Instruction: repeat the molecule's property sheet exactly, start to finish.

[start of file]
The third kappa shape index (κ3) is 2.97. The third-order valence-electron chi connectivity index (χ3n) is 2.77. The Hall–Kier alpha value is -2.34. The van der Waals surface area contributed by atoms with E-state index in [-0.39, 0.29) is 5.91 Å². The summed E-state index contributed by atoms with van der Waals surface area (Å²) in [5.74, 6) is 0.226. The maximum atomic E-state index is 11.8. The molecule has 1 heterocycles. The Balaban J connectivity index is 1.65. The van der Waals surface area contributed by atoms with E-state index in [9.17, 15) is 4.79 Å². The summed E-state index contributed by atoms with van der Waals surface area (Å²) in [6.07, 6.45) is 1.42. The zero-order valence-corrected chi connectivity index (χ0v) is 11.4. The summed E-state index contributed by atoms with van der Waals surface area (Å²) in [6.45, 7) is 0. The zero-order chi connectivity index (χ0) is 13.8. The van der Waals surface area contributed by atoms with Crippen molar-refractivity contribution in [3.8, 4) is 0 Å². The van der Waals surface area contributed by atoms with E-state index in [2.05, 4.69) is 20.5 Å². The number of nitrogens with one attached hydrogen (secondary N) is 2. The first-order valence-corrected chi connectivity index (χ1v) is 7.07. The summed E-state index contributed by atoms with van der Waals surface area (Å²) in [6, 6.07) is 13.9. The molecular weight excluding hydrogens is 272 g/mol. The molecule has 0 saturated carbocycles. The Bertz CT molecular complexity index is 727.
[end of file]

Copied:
The third kappa shape index (κ3) is 2.97. The third-order valence-electron chi connectivity index (χ3n) is 2.77. The Hall–Kier alpha value is -2.34. The van der Waals surface area contributed by atoms with E-state index in [-0.39, 0.29) is 5.91 Å². The summed E-state index contributed by atoms with van der Waals surface area (Å²) in [5.74, 6) is 0.226. The maximum atomic E-state index is 11.8. The molecule has 1 heterocycles. The Balaban J connectivity index is 1.65. The van der Waals surface area contributed by atoms with E-state index in [9.17, 15) is 4.79 Å². The summed E-state index contributed by atoms with van der Waals surface area (Å²) in [6.07, 6.45) is 1.42. The zero-order valence-corrected chi connectivity index (χ0v) is 11.4. The summed E-state index contributed by atoms with van der Waals surface area (Å²) in [6.45, 7) is 0. The zero-order chi connectivity index (χ0) is 13.8. The van der Waals surface area contributed by atoms with Crippen molar-refractivity contribution in [3.8, 4) is 0 Å². The van der Waals surface area contributed by atoms with E-state index in [2.05, 4.69) is 20.5 Å². The number of nitrogens with one attached hydrogen (secondary N) is 2. The first-order valence-corrected chi connectivity index (χ1v) is 7.07. The summed E-state index contributed by atoms with van der Waals surface area (Å²) in [6, 6.07) is 13.9. The molecular weight excluding hydrogens is 272 g/mol. The molecule has 0 saturated carbocycles. The Bertz CT molecular complexity index is 727.